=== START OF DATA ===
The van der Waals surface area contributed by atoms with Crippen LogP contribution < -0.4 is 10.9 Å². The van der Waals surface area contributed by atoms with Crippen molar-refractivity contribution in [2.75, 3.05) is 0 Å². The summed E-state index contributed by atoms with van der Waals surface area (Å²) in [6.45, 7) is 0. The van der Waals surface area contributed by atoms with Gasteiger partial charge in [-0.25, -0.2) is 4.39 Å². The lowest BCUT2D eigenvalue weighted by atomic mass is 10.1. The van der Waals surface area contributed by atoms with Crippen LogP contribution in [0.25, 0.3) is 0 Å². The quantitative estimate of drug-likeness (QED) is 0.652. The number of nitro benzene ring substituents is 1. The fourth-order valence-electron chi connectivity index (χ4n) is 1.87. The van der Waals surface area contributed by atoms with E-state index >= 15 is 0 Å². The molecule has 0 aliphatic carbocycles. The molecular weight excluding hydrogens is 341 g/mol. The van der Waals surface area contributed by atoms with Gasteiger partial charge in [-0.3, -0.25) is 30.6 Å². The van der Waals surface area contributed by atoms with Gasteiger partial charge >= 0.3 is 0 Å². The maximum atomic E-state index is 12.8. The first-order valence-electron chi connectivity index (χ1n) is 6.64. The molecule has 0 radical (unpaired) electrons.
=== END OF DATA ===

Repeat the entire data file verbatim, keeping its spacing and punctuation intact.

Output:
The van der Waals surface area contributed by atoms with Crippen LogP contribution < -0.4 is 10.9 Å². The van der Waals surface area contributed by atoms with Crippen molar-refractivity contribution in [2.75, 3.05) is 0 Å². The summed E-state index contributed by atoms with van der Waals surface area (Å²) in [6.45, 7) is 0. The van der Waals surface area contributed by atoms with Gasteiger partial charge in [-0.25, -0.2) is 4.39 Å². The lowest BCUT2D eigenvalue weighted by atomic mass is 10.1. The van der Waals surface area contributed by atoms with Crippen LogP contribution in [0.25, 0.3) is 0 Å². The quantitative estimate of drug-likeness (QED) is 0.652. The number of nitro benzene ring substituents is 1. The fourth-order valence-electron chi connectivity index (χ4n) is 1.87. The van der Waals surface area contributed by atoms with E-state index >= 15 is 0 Å². The molecule has 0 aliphatic carbocycles. The molecular weight excluding hydrogens is 341 g/mol. The van der Waals surface area contributed by atoms with Gasteiger partial charge in [-0.3, -0.25) is 30.6 Å². The van der Waals surface area contributed by atoms with Gasteiger partial charge >= 0.3 is 0 Å². The maximum atomic E-state index is 12.8. The first-order valence-electron chi connectivity index (χ1n) is 6.64. The molecule has 0 radical (unpaired) electrons.